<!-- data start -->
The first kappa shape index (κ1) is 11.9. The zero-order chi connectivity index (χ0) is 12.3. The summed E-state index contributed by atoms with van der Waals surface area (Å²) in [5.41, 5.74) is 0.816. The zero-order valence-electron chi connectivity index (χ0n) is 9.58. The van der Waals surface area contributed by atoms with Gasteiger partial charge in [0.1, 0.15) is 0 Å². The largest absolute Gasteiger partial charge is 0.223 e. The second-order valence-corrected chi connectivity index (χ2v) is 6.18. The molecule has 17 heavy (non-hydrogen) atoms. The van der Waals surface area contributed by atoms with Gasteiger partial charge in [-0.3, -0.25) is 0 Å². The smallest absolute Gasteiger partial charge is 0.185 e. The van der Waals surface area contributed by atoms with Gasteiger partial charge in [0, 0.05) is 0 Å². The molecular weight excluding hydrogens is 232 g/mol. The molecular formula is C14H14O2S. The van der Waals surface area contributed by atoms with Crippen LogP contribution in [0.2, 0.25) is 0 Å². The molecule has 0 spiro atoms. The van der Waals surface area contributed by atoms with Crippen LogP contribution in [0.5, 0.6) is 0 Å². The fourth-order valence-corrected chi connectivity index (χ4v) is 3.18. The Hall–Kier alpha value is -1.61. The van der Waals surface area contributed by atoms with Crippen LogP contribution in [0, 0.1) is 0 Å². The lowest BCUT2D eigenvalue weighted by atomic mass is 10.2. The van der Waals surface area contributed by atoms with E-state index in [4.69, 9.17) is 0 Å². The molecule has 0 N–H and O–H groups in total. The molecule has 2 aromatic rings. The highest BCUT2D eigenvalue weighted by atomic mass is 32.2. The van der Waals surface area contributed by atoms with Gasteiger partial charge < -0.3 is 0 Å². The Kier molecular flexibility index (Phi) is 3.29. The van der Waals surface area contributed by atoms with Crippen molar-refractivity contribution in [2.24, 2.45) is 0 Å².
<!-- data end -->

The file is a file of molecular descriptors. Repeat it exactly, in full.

The first kappa shape index (κ1) is 11.9. The zero-order chi connectivity index (χ0) is 12.3. The summed E-state index contributed by atoms with van der Waals surface area (Å²) in [5.41, 5.74) is 0.816. The zero-order valence-electron chi connectivity index (χ0n) is 9.58. The van der Waals surface area contributed by atoms with Gasteiger partial charge in [0.1, 0.15) is 0 Å². The largest absolute Gasteiger partial charge is 0.223 e. The second-order valence-corrected chi connectivity index (χ2v) is 6.18. The molecule has 17 heavy (non-hydrogen) atoms. The van der Waals surface area contributed by atoms with Gasteiger partial charge in [-0.3, -0.25) is 0 Å². The smallest absolute Gasteiger partial charge is 0.185 e. The van der Waals surface area contributed by atoms with Gasteiger partial charge in [0, 0.05) is 0 Å². The molecular weight excluding hydrogens is 232 g/mol. The molecular formula is C14H14O2S. The van der Waals surface area contributed by atoms with Crippen LogP contribution in [0.2, 0.25) is 0 Å². The molecule has 0 spiro atoms. The van der Waals surface area contributed by atoms with Crippen LogP contribution in [0.5, 0.6) is 0 Å². The fourth-order valence-corrected chi connectivity index (χ4v) is 3.18. The Hall–Kier alpha value is -1.61. The van der Waals surface area contributed by atoms with Crippen LogP contribution in [0, 0.1) is 0 Å². The lowest BCUT2D eigenvalue weighted by atomic mass is 10.2. The van der Waals surface area contributed by atoms with E-state index in [4.69, 9.17) is 0 Å². The molecule has 0 N–H and O–H groups in total. The molecule has 2 aromatic rings. The highest BCUT2D eigenvalue weighted by atomic mass is 32.2. The van der Waals surface area contributed by atoms with Gasteiger partial charge < -0.3 is 0 Å². The Kier molecular flexibility index (Phi) is 3.29. The van der Waals surface area contributed by atoms with Crippen molar-refractivity contribution in [2.24, 2.45) is 0 Å².